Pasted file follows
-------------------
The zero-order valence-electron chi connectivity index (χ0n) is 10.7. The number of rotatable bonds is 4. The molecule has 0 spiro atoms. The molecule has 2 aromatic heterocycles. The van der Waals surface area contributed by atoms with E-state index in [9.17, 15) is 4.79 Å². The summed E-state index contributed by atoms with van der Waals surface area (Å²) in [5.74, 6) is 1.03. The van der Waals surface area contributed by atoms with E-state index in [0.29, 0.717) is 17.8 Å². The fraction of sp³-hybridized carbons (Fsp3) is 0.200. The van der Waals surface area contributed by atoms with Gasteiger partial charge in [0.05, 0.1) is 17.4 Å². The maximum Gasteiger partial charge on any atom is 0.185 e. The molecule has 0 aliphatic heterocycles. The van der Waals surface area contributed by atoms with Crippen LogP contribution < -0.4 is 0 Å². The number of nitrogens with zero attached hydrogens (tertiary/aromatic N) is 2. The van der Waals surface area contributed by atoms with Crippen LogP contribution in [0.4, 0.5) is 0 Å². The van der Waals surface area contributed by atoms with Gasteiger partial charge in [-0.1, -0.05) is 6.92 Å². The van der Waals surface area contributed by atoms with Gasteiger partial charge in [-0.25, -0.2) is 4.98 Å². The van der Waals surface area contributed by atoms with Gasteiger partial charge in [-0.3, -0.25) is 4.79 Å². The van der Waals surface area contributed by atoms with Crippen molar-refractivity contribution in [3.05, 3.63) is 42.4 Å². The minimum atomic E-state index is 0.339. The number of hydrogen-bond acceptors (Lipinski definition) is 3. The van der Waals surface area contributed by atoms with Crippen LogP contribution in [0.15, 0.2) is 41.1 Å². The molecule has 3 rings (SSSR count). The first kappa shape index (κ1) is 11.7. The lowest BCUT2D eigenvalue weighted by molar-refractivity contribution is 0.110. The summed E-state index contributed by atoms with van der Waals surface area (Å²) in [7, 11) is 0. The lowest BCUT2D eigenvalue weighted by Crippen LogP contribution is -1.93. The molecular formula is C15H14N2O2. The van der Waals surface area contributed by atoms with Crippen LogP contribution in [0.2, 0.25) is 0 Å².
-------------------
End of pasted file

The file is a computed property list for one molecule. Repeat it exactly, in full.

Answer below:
The zero-order valence-electron chi connectivity index (χ0n) is 10.7. The number of rotatable bonds is 4. The molecule has 0 spiro atoms. The molecule has 2 aromatic heterocycles. The van der Waals surface area contributed by atoms with E-state index in [9.17, 15) is 4.79 Å². The summed E-state index contributed by atoms with van der Waals surface area (Å²) in [5.74, 6) is 1.03. The van der Waals surface area contributed by atoms with E-state index in [0.29, 0.717) is 17.8 Å². The fraction of sp³-hybridized carbons (Fsp3) is 0.200. The van der Waals surface area contributed by atoms with Gasteiger partial charge in [0.05, 0.1) is 17.4 Å². The maximum Gasteiger partial charge on any atom is 0.185 e. The molecule has 0 aliphatic heterocycles. The van der Waals surface area contributed by atoms with Crippen LogP contribution < -0.4 is 0 Å². The number of nitrogens with zero attached hydrogens (tertiary/aromatic N) is 2. The van der Waals surface area contributed by atoms with Crippen LogP contribution in [0.4, 0.5) is 0 Å². The van der Waals surface area contributed by atoms with Gasteiger partial charge in [-0.1, -0.05) is 6.92 Å². The van der Waals surface area contributed by atoms with Gasteiger partial charge in [-0.25, -0.2) is 4.98 Å². The van der Waals surface area contributed by atoms with Gasteiger partial charge in [-0.3, -0.25) is 4.79 Å². The van der Waals surface area contributed by atoms with Crippen molar-refractivity contribution in [3.05, 3.63) is 42.4 Å². The minimum atomic E-state index is 0.339. The number of hydrogen-bond acceptors (Lipinski definition) is 3. The van der Waals surface area contributed by atoms with Crippen LogP contribution in [0.15, 0.2) is 41.1 Å². The molecule has 3 rings (SSSR count). The first kappa shape index (κ1) is 11.7. The lowest BCUT2D eigenvalue weighted by molar-refractivity contribution is 0.110. The summed E-state index contributed by atoms with van der Waals surface area (Å²) in [7, 11) is 0. The lowest BCUT2D eigenvalue weighted by Crippen LogP contribution is -1.93. The molecular formula is C15H14N2O2. The van der Waals surface area contributed by atoms with Crippen LogP contribution in [0.2, 0.25) is 0 Å².